Cynthia Chua

Founder of the Spa Esprit Group

Don't be surprised if you see the stylishly groomed Ms Chua getting her hands dirty planting vegetables.

In a few months' time, she will be launching Open Farm Community, where there will be a big playground for the family and a great food menu for the kids.

She declined to give more details but says that there will be a sprawling herb garden which will be freshly plucked for the kitchen. "You will see herbs, vegetables and all sorts of fruit trees," she says.

"The casual all day dining restaurant with superb food quality is what I see will continue to grow. Honest good food, cooked well with a good vibe."

Open Farm Community comes after her successful partnership with urban farming consultancy firm Edible Gardens last year, which she says was a high for her.

Together, they have set up a rooftop garden at Wheelock Place which is used for planting vegetables and herbs. The harvest will be for use in Spa Esprit's Tippling Club restaurant.

"The partnership meant that there was a more integrative effort for us to create awareness in gardening and farming projects," she says.

"To see how the back end of farming can be integrated successfully to the front end such that it is more interactive with the consumers is interesting for us. Many spoke about farm to table but I have not seen one that is interactive with the consumers." She hopes to introduce gardens and farming to the community.

Urban farming aside, Ms Chua was also kept busy with her other restaurants last year. She brought a lively vibe to a fairly quiet Martin Road by housing coffee joint Common Man Coffee Roasters and Argentinian restaurant/grocer Bochinche together in a non-descript office building.

Tippling Club's move from Dempsey Hill into a row of shophouses in Tanjong Pagar and a revamp of its food menu proved to be a success, which attracted a strong lunch crowd on top of its busy dinner service.

2014 saw cafes sprouting nearly every other weekend, and Ms Chua believes that the trend will continue this year.

"Specialty coffee has invaded our lives. That will not change and I see more being influenced and the coffee craze will continue to improve. People will get more discerning. It is a worldwide trend, from London to Paris, Berlin and New York. I see this as a really progressive growing trend."

Andrew Tjioe

Executive chairman of TungLok Group

Manpower and rent - two issues that get Mr Tjioe's goat.

For years, the TungLok Group has been known for its fine dining restaurants, but last year, the group started going more into casual dining, with the rebranding of Modern Asian Diner (MAD) into Dancing Crab, and the openings of Noodle Stories and Slappy Cakes pancake joint.

"Our fine dining restaurants are still the main revenue stream for us, and they are doing well," says Mr Tjioe. "But we are undergoing a transformation of the business. Going casual means it is less taxing on manpower, because some operations can be done in a self-service style."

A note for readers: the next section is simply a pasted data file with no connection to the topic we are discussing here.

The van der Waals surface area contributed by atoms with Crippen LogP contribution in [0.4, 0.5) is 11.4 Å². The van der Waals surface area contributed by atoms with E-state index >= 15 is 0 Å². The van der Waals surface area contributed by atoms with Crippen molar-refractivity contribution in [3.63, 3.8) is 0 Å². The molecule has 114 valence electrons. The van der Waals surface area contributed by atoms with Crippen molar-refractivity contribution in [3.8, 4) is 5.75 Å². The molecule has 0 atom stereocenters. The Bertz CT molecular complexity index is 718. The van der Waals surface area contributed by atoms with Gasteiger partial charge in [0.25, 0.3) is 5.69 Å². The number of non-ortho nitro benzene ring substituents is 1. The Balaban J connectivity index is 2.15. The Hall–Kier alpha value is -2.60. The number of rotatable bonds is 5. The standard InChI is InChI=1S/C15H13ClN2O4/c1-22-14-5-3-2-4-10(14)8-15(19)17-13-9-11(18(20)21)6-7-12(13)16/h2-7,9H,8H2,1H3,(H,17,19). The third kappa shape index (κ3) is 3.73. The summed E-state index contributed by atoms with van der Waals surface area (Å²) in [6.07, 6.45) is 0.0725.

Not just for the group, Mr Tjioe believes that casual dining is the way for the Singapore food scene to go this year. "Even celebrity chef Gordon Ramsay is opening a casual restaurant here," he says, referring to the British chef's Bread Street Kitchen, to open at Marina Bay Sands.

"With more casual dining restaurants opening, it will definitely raise the standard of the food. Even in such a setting, you can get fine quality food," he says.

He admits that he is being very cautious when developing new concepts because of the manpower shortage in the food service industry.

This is also why Mr Tjioe says that the group is unlikely to open any new restaurants in Singapore this year. Instead, he will be focusing on its catering business as well as expanding overseas.

As a restaurateur, Mr Tjioe likes how the local food scene is vibrant, and that diners are "choosy but they can be adventurous, have diverse taste buds, and are open-minded".

His pet peeve however, is the ever increasing rent. "It is disgusting," he says. "It is sucking every bit of my blood." He adds that as rent is calculated on gross turnover, landlords know exactly how much each restaurant makes.

"They make sure you won't die, but you won't be fed either," he says. "If the restaurant does well, they penalise you by charging more rent."

He hopes that with the current lower demand on F&B premises, rents increase will slow down. "Hopefully the landlords will come to their senses," he says.

Beppe de Vito

Owner of the ilLido Group

Nothing gets Mr de Vito more than this: "F&B operators who give sub-standard food and service, and customers go for it anyway simply because it is cheap."

There is none of that at his two new restaurants: &Sons, a drink-centric but food-centred outpost in Chinatown, and Southbridge, an oyster bar in Boat Quay.

"I'm very proud of how well both outlets are doing. We have managed to establish both brands as signature F&B destinations in Singapore in a very short amount of time," he beams.

The group will open three more restaurants this year, ilLido Bali in Seminyak by April, Osteria Art on Market Street by May, and Aura at the National Gallery by September/October.

Mr de Vito is now in the early stages creating the design and style, menus and service experience for the three restaurants.

Aura will be one to watch out for.

"There is a demand for dining in unique and novel locations, and naturally these iconic buildings become part of the demand. But when it comes to opening in locations like this, the concept is important - the product on offer shouldn't scare away the masses with the design, menu and service," he says.

"That was the thought process I had with conceptualising Aura - we wanted a elegant and chic destination that all diners can have access to at any time of the day and for any and all occasions, and that's the model we are after."

He sums up 2014 as the year that saw the trend of 'fun dining'. "Diners want high quality food and drinks and also great service, and they want that in a hip, relaxed environment," he says.

His outlook for 2015 will be one that will see the gradual merger of fine dining and fun dining.

"Restaurant-bars will fuse together personal service, communal tables and non-snobby prices - with the emphasis on elegant and exquisite dishes using fresh or high quality ingredients."

This article was first published on Jan 3, 2015.
Get The Business Times for more stories.